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The Giralda, symbol of Seville

Seville’s Giralda, a World Heritage Site since 1987, is made up of two radically different structures. It represents the city’s fusion of cultures and forms part of the Seville cathedral, Santa María de la Sede. With a height of 97.5 metres (not including the weathervane), it is taller than London’s Big Ben. 

The Giralda is surrounded by Calle Placentines to the north, Plaza del Triunfo to the south, Plaza de la Virgen de los Reyes to the east and Patio de los Naranjos to the west.  

It was commissioned in 1184 by Abu Yakub Yusuf—who had chosen Seville as the location of his court in the Iberian Peninsula—as the minaret for the thirteenth century Almohad mosque. Of the ancient mosque, only the Giralda and the Patio de los Naranjos courtyard remain standing. The Koutoubia mosque in Marrakesh served as a model.  

The tower’s four sides are intricately decorated with sebka, an overlapping network of diamond-shaped multileaved arcs. The brick construction follows the tower within a tower concept since it consists of two structures connected by a series of ramps. The openings allow natural light to enter, and the interior houses seven chambers with stepped heights. The original structure was topped with four copper spheres that could be seen from several kilometres away. Unfortunately, these spheres were destroyed by an earthquake in 1356. 



The Renaissance-style Giralda

According to legend, the Moors planned to destroy the Giralda before it fell into Christian hands in 1248. However, King Alfonso X announced that for every stone removed from the Giralda, a Moor would be decapitated, so the edification remained intact. It ultimately became the bell tower of the Christian cathedral whose construction began in 1402. 

The tower’s belfry is the Christian section that was added in the sixteenth century by the architect Hernán Ruiz, who melded the Almohad tower with the Renaissance belfry on top, resulting in a unique creation.  He mixed classicist elements, such as columns, pillars and domes, with moderately Mudejar-style shapes, such as brick reliefs and polychrome elements, to connect and combine the two styles.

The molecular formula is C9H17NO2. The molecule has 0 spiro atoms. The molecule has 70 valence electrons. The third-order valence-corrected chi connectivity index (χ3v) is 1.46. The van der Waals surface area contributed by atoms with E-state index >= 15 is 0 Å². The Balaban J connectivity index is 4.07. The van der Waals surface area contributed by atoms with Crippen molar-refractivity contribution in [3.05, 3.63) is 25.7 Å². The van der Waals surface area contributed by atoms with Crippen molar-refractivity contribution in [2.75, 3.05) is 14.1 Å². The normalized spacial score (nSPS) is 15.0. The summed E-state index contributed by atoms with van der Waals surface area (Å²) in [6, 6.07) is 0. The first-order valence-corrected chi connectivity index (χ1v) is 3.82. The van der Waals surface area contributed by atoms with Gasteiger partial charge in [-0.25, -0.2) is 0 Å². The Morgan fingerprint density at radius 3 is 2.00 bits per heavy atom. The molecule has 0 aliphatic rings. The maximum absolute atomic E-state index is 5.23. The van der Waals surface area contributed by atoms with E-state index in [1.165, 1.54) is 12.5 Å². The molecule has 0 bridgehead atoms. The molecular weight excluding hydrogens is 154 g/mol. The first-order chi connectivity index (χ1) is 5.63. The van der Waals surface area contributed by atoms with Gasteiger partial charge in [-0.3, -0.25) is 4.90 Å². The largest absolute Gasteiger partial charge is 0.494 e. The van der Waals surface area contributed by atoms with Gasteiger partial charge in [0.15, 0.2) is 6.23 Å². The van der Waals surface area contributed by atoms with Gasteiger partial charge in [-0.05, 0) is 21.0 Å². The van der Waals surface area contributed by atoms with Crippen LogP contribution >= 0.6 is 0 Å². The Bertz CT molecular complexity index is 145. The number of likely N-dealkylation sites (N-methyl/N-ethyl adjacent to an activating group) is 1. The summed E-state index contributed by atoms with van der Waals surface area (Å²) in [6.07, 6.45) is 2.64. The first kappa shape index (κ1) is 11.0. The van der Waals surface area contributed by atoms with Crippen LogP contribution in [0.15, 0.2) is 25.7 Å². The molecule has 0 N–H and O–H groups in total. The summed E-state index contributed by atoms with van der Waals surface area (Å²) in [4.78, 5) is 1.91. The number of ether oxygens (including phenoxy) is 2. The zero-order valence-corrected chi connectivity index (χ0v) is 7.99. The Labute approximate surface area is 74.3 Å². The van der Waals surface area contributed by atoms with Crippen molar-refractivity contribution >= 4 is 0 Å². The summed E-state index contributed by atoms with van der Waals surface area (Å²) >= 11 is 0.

Giralda de Sevilla de noche

Giralda de Sevilla at night

During this period, the current appearance of the Giralda was designed and the weather vane (giralda), which gives its name to the building, was added. This transformation also included four upper levels. The Renaissance belfry is made of white stone and brick, following a Palladian theme. It is topped with four jars of bronze lilies, one on each corner, that had been originally designed for lamps with small fires. The upper section is a three-level cupola with a quadrangular base that becomes circular, and an inscription that reads ‘TURRIS FORTISSIMA NOMEN DOMINI’ (‘The name of the Lord is a strong tower’). The tower is topped with Giraldillo, a bronze statue more than three-metres tall, holding a palm leaf and shield symbolising triumphant faith, whilst serving as a weathervane.  

Visiting the top of Seville’s Giralda

The Giralda’s belfry and its balconies facing the four cardinal points are some of the best scenic overlooks in the city. As you make your way up the Giralda, you’ll be surprised that in lieu of stairs, 35 wide ramps were built so the sultan could reach the top on horseback to enjoy the views. With its 24 bells, this is the belfry with the most bells in Spain. When pealed, 18 of the bells are swung by ropes and the remaining 6 are chimed or struck by computer-operated hammers. Each bell is of a different size and has its own name. Weighing in at 5 tonnes and 2 metres tall, Santa María Mayor is the largest bell, whilst Santa Cecilia is the smallest at 138 kg and Santa Cruz is the oldest. The six newest bells were recast in 1998, when the belfry was restored. Thirteen of the bells are named after male saints and nine after female saints. The remaining two are named after Santa Cruz and All Saints. Admission to the cathedral also includes a pass to visit the Giralda.  

Replicas of Seville’s Giralda

Giralda replicas can be found elsewhere in the world. Kansas City, Seville’s sister city, has its own Giralda, and so do Miami, San Juan (Puerto Rico) and Lovaina (Belgium). Additionally, Havana is home to the Castillo de la Real Fuerza (Castle of the Royal Force), a Giraldillo replica. Even Madison Square Garden had its own Giralda, but it was torn down in the 1920s.  

Several “Giraldas” can be found throughout Spain, including in Badajoz, Arborc (Tarragona) and Carmona 


Information of interest

  • Opening hours: September through June: Monday, 11:00 AM to 3:30 PM; Tuesday through Saturday, 11:00 AM to 5:00 PM; Sunday, 2:30 PM to 6:00 PM.  July and August: Monday, 9:30 AM to 3:30 PM; Tuesday through Saturday, 9:30 AM to 4:00 PM; Sunday, 2:30 PM to 6:00 PM. Please check for special holiday hours. 
  • Price: Admission includes the Giralda, the cathedral, the sacristies, the chapterhouse and the Patio de los Naranjos courtyard. Admission is free for Seville natives or residents; minors under the age of 14, accompanied by an adult; people with 65% disability; and unemployed individuals. Admission is also free every Monday from 4:30 PM to 6:00 PM. For all other days, please visit the cathedral’s website for ticket prices.  
  • How to arrive: Bus (C5), Metro L1 (Puerta de Jerez), Tram T1 (Archivo de Indias and Plaza Nueva). 

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